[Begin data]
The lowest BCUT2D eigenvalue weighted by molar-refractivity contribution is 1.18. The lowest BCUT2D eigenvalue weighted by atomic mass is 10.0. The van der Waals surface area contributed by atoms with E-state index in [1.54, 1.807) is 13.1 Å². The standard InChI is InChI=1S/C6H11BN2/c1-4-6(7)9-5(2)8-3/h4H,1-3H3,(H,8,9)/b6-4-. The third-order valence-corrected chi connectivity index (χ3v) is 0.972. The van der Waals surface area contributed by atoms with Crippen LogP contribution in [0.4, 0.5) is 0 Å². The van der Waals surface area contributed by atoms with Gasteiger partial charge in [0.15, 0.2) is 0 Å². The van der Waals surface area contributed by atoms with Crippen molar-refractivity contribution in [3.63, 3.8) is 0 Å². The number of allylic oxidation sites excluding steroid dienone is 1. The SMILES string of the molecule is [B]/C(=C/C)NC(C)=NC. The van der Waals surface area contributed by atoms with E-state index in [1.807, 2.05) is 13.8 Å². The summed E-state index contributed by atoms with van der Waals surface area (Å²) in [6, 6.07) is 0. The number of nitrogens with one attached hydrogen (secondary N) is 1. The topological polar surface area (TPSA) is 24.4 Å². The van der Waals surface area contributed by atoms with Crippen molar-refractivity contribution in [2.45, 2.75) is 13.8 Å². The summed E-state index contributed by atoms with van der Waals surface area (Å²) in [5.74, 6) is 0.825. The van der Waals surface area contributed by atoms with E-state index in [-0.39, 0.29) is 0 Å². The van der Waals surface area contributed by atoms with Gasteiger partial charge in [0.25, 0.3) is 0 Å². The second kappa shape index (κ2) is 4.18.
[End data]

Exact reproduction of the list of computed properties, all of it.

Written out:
The lowest BCUT2D eigenvalue weighted by molar-refractivity contribution is 1.18. The lowest BCUT2D eigenvalue weighted by atomic mass is 10.0. The van der Waals surface area contributed by atoms with E-state index in [1.54, 1.807) is 13.1 Å². The standard InChI is InChI=1S/C6H11BN2/c1-4-6(7)9-5(2)8-3/h4H,1-3H3,(H,8,9)/b6-4-. The third-order valence-corrected chi connectivity index (χ3v) is 0.972. The van der Waals surface area contributed by atoms with Crippen LogP contribution in [0.4, 0.5) is 0 Å². The van der Waals surface area contributed by atoms with Gasteiger partial charge in [0.15, 0.2) is 0 Å². The van der Waals surface area contributed by atoms with Crippen molar-refractivity contribution in [3.63, 3.8) is 0 Å². The number of allylic oxidation sites excluding steroid dienone is 1. The SMILES string of the molecule is [B]/C(=C/C)NC(C)=NC. The van der Waals surface area contributed by atoms with E-state index in [1.807, 2.05) is 13.8 Å². The summed E-state index contributed by atoms with van der Waals surface area (Å²) in [6, 6.07) is 0. The number of nitrogens with one attached hydrogen (secondary N) is 1. The topological polar surface area (TPSA) is 24.4 Å². The van der Waals surface area contributed by atoms with Crippen molar-refractivity contribution in [2.45, 2.75) is 13.8 Å². The summed E-state index contributed by atoms with van der Waals surface area (Å²) in [5.74, 6) is 0.825. The van der Waals surface area contributed by atoms with E-state index in [-0.39, 0.29) is 0 Å². The van der Waals surface area contributed by atoms with Gasteiger partial charge in [0.25, 0.3) is 0 Å². The second kappa shape index (κ2) is 4.18.